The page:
The Final Frontier: Plotinus

Moobinah, 2nd Year B.Hum Biology Student

December 2020

After two hours of frantically racking my brain for metabolic processes and cellular components, I finally submit my biochemistry exam. Answering 100 questions in two hours was difficult, but thankfully, the ordeal is now over. My brain tries to linger on the challenging questions, but I quickly stop myself. I don’t have time to worry about the potential blunders I made: Finals’ Season isn’t over yet. One last HUMS 2000 paper stands between me and the holidays.

For those of you in a similar position, I’m sure you know the struggle of writing papers in December. Ideally you started your work well in advance, but your essay can be easily lost in the tidal wave of exams and assignments during Finals’ Season. Thankfully, you can still complete your paper if you plan accordingly. Here are some things I have done to make my job easier.

To begin, I reviewed my HUMS 2000 lecture and discussion notes. After days of reviewing the Krebs cycle, amino acid catabolism, and other biochemical processes, Plotinus’ Enneads felt like a distant memory. It might feel like a waste of time to re-read notes with so little time, but trust me, for authors like Plotinus, I need all the help I can get. During this virtual semester, there’s also the option to listen to lecture recordings again. For any students writing papers during this time, I strongly recommend taking advantage of this opportunity!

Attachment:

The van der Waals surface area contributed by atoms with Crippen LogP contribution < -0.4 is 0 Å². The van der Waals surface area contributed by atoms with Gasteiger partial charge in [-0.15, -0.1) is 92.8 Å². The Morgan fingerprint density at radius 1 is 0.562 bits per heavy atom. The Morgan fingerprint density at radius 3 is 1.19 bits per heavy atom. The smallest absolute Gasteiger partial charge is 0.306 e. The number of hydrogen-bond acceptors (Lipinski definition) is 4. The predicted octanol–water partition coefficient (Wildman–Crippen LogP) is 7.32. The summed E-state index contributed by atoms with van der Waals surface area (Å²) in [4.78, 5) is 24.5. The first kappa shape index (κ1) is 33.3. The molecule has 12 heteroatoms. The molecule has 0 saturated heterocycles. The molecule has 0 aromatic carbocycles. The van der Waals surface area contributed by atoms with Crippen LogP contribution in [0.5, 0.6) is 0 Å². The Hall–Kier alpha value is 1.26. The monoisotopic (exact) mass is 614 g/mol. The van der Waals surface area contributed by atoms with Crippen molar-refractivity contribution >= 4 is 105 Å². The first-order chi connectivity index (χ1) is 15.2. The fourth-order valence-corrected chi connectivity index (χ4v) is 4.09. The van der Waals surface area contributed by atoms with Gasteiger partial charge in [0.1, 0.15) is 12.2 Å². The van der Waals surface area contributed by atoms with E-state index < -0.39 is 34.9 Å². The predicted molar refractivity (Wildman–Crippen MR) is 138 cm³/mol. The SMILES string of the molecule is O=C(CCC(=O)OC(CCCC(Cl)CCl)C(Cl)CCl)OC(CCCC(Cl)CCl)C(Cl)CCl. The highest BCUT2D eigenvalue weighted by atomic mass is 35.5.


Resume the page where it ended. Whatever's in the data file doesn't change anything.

In my own case, I fully admit to giving myself a pat on the back for taking detailed notes during our Plotinus discussion groups. Professor Stephenson and Professor MacIsaac’s live explanations have helped me understand Plotinus’ concept of multiplicity much better than the lectures did on their own, as my misconceptions were quickly corrected. I’m glad we had the opportunity for weekly live meetings in HUMS 2000 during this virtual semester.

Having refamiliarized myself with Plotinus, I chose a prompt and began to write my draft. Unlike high school, you can’t just write an essay in one sitting and expect it to be good. As I  have learned from Professor MacIsaac, a writer’s real work is in creating an outline. The more effort you invest into planning the structure and content of your paper, the less time you will waste while weaving all of your arguments into an essay. I can attest that writing the essay draft was easy after creating a detailed outline

As I’m sure many of you can relate, deciding what to say is a piece of cake compared to deciding which points to cut out during the editing stage. In the beginning, I would have said there’s no way I could write 1300-2000 words about Substance theory, but at the moment, I’m having trouble killing my darlings to meet the word count. During these frustrating writing moments, it’s important to remember you’re not alone! As this virtual semester comes to a close, I am glad to have my fellow humsies to confront Plotinus with, whether we talk about his arguments, or engage in a good old-fashioned whinging session. United by our common objective, the lonely task of writing becomes an enjoyable endeavor.